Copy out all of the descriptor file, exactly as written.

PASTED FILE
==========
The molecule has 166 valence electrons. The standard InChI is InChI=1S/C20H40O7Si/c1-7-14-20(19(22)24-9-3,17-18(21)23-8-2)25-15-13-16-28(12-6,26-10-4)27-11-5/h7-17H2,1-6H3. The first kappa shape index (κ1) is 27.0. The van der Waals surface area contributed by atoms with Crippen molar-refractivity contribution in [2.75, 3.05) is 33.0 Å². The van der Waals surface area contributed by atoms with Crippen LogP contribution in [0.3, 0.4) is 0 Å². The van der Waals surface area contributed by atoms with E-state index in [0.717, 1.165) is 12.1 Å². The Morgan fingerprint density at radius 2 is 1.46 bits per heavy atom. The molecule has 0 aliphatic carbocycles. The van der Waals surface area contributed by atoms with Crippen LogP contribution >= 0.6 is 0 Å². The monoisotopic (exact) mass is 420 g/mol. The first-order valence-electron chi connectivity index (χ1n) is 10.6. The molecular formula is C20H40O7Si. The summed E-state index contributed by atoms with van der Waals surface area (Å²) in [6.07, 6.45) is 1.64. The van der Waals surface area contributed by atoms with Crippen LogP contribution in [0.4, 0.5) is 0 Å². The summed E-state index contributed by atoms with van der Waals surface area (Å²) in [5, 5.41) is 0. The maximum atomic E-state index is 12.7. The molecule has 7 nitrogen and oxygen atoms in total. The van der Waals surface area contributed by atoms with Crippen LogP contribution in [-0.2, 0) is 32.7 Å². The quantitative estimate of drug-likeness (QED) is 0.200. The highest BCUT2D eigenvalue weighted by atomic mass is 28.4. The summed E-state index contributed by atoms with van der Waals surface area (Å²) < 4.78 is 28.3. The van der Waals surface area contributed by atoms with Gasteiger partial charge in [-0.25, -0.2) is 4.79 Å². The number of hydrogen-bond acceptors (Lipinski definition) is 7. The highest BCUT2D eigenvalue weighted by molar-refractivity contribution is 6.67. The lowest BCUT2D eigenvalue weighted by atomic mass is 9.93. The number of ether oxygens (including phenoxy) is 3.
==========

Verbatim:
The molecule has 166 valence electrons. The standard InChI is InChI=1S/C20H40O7Si/c1-7-14-20(19(22)24-9-3,17-18(21)23-8-2)25-15-13-16-28(12-6,26-10-4)27-11-5/h7-17H2,1-6H3. The first kappa shape index (κ1) is 27.0. The van der Waals surface area contributed by atoms with Crippen molar-refractivity contribution in [2.75, 3.05) is 33.0 Å². The van der Waals surface area contributed by atoms with Crippen LogP contribution in [0.3, 0.4) is 0 Å². The van der Waals surface area contributed by atoms with E-state index in [0.717, 1.165) is 12.1 Å². The Morgan fingerprint density at radius 2 is 1.46 bits per heavy atom. The molecule has 0 aliphatic carbocycles. The van der Waals surface area contributed by atoms with Crippen LogP contribution >= 0.6 is 0 Å². The monoisotopic (exact) mass is 420 g/mol. The first-order valence-electron chi connectivity index (χ1n) is 10.6. The molecular formula is C20H40O7Si. The summed E-state index contributed by atoms with van der Waals surface area (Å²) in [6.07, 6.45) is 1.64. The van der Waals surface area contributed by atoms with Crippen LogP contribution in [0.4, 0.5) is 0 Å². The summed E-state index contributed by atoms with van der Waals surface area (Å²) in [5, 5.41) is 0. The maximum atomic E-state index is 12.7. The molecule has 7 nitrogen and oxygen atoms in total. The van der Waals surface area contributed by atoms with Crippen LogP contribution in [-0.2, 0) is 32.7 Å². The quantitative estimate of drug-likeness (QED) is 0.200. The highest BCUT2D eigenvalue weighted by atomic mass is 28.4. The summed E-state index contributed by atoms with van der Waals surface area (Å²) < 4.78 is 28.3. The van der Waals surface area contributed by atoms with Gasteiger partial charge in [-0.25, -0.2) is 4.79 Å². The number of hydrogen-bond acceptors (Lipinski definition) is 7. The highest BCUT2D eigenvalue weighted by molar-refractivity contribution is 6.67. The lowest BCUT2D eigenvalue weighted by atomic mass is 9.93. The number of ether oxygens (including phenoxy) is 3.